To ask Her Majesty’s Government what plans they have to insulate existing housing in order to contribute to (1) ending fuel poverty, and (2) achieving net zero carbon emissions.
My Lords, the energy company obligation is our main domestic energy efficiency policy. It is worth £640 million a year and is focused on fuel poverty. This year, we will announce further policies to upgrade the energy performance of our homes, which will address fuel poverty and support the transition to net zero.
My Lords, I welcome the noble Lord, Lord Callanan, to his new position as Minister for Energy. It is estimated that, if we had each of the 29 million households in this country with an energy performance certificate rating of A or B—which we would like to—we would save something like the energy from six Hinkley Points and abolish fuel poverty at a stroke. Does he feel that that is a good policy and focus?
I thank the noble Lord for his good wishes. It is nice to answer questions on something other than EU withdrawal for a change. I take on board the noble Lord’s concerns. He makes a very good point. As I said, we will be announcing further policies in this field in the Budget and in the forthcoming energy White Paper. He will understand that I cannot predict what might be announced at those times.
My Lords, it is fantastic to hear that the Government will have another policy. I welcome the noble Lord to his new post—I am sure that we will confront each other about this quite a lot. It is not just about having policies but having the funding in place. Will we see some funding for this in the Budget?
I thank the noble Baroness for her best wishes. I am sure that confronting is not the right word. Working together for the common goal would be more appropriate—you have to start out optimistically. There were funding commitments in the Conservative manifesto. As I said earlier, we will set out the details of that funding in the Budget and the energy White Paper.
My Lords, in welcoming the Minister to his new post, I remind him that we are now supposed to save energy wherever we can under the Paris climate accord. Can he tell the House why new builders are allowed to build traditional homes? Why do they not have photovoltaic panels or tiles on the roof so that every building generates electricity?
The noble Baroness makes a good point about building standards. That is something we will seek to address. There have been tremendous improvements over recent years in building standards and quality; the issue is the relative cost of installing all these measures in new homes, and the price that will be reflected. However, as I said, she makes a good point; it is something that we will need to look at.
My Lords, I would like to add a third part to the Question: what plans do the Government have to protect existing housing against flooding?
Given the recent horrible news from many parts of the country, particularly in the north, the noble Lord makes a very good point.
My Lords, will my noble friend agree to look into why it is that, if you switch a house from oil-fired to gas-fired central heating, its energy performance certificate gets worse, not better? It is a perverse system in the regulations. I declare my interest as a landlord.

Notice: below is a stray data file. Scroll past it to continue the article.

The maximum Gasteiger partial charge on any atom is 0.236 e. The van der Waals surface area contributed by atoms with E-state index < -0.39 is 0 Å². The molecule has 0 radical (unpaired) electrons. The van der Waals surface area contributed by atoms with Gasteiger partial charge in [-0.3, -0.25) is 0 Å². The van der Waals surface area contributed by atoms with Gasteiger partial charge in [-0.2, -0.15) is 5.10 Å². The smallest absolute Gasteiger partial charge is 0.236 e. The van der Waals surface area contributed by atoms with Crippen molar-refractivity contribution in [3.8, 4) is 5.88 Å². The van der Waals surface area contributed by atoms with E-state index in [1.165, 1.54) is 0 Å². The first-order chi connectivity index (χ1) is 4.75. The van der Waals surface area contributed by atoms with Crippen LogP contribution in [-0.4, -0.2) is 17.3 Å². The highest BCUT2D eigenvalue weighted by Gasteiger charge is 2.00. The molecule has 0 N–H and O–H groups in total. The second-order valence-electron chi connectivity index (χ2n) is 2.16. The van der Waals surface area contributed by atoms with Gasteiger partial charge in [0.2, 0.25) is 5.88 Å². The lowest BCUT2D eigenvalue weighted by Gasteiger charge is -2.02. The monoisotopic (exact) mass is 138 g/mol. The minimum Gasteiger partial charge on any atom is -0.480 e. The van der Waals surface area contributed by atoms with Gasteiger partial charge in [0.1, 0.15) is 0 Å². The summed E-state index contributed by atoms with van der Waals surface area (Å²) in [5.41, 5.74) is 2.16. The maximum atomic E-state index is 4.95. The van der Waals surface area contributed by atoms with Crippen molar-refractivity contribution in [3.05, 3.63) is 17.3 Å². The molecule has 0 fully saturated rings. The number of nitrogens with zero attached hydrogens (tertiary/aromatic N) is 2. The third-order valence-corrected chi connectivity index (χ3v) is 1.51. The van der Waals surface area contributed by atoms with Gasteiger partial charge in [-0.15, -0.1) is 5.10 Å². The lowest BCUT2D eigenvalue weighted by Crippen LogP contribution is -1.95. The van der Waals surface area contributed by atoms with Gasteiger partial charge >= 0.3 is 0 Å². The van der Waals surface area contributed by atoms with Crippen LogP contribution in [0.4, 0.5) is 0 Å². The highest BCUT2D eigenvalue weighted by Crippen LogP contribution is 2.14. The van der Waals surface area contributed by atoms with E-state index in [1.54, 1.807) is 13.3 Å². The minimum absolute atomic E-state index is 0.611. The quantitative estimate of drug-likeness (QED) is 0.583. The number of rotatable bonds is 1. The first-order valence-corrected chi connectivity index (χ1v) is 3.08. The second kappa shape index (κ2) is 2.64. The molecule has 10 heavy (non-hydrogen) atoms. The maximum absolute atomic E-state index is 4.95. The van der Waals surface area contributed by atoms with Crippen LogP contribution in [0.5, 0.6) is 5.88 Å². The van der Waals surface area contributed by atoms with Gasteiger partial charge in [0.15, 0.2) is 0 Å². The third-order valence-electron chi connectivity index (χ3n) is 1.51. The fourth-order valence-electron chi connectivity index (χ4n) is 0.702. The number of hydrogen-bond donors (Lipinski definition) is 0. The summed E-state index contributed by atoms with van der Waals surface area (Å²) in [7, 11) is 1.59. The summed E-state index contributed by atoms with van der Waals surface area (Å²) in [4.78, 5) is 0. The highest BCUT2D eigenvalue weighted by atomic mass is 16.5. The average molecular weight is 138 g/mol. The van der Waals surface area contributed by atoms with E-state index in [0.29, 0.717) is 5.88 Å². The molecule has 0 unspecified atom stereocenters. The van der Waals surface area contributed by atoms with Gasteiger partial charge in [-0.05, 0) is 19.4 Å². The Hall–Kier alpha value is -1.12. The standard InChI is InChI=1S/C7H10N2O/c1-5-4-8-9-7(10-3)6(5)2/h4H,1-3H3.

It does sound like a particularly perverse incentive. I will certainly look into the reasons why and write to my noble friend.
My Lords, the Government already have ambitious targets for improving home energy efficiency, so 10 days ago I introduced a Bill simply to put those targets into legislation and give the home energy efficiency industry the certainty that it needs. The noble Lord, Lord Duncan, said that the Government could not support my Bill because it would cut across their plans for strategies and a route map. Yesterday, the Energy Minister in the other place told people at a Sustainable Energy Association reception, “We tend not to support Private Members’ Bills when we are going to legislate for the same things.” Which excuse is right?
I notice that my noble friend Lord Duncan is watching the performance today. I will certainly not disagree with what he told the House. As I said, there will be a number of upcoming announcements in this field. I cannot at this stage predict what they will be, but I am sure that the noble Lord will be pleased when he hears them.
My Lords, I congratulate the Minister on his new post. Can he share with the House any thinking in the forthcoming White Paper that will ensure that the cost of cutting carbon and retrofitting will not fall unevenly on the poorer people in our society, who are already suffering from fuel poverty and will need all the help they can get?
The noble Baroness makes an extremely good point. As she will be aware, the ECO scheme is funded from fuel bills. If we increase funding for the ECO scheme for poorer households, that puts up the cost of bills for all customers. That is one of the points we need to address; her point is well made.
My Lords, I too welcome the Minister to his new post—and his new collaborative approach. However, he still manages to miss the point. He said that the ECO scheme was the main weapon for tackling fuel poverty, but it has failed to do that and to meet what is necessary on home heating to tackle climate change. Has the time not now come—I hope that he will raise this with the Chancellor—for the restoration of a tax-funded intervention for the nearly 4 million homes that are suffering particularly from lack of insulation and failed heating systems? This was dropped 10 years ago; it now needs to be restored.
I am, of course, always happy to work collaboratively with the noble Lord, but I point out gently that he is not correct to say that the ECO scheme has failed. The latest fuel poverty statistics show that the aggregate fuel poverty gap is falling year on year. We can always argue that we need to make faster progress, but the scheme is a success and it is working to bring down fuel poverty.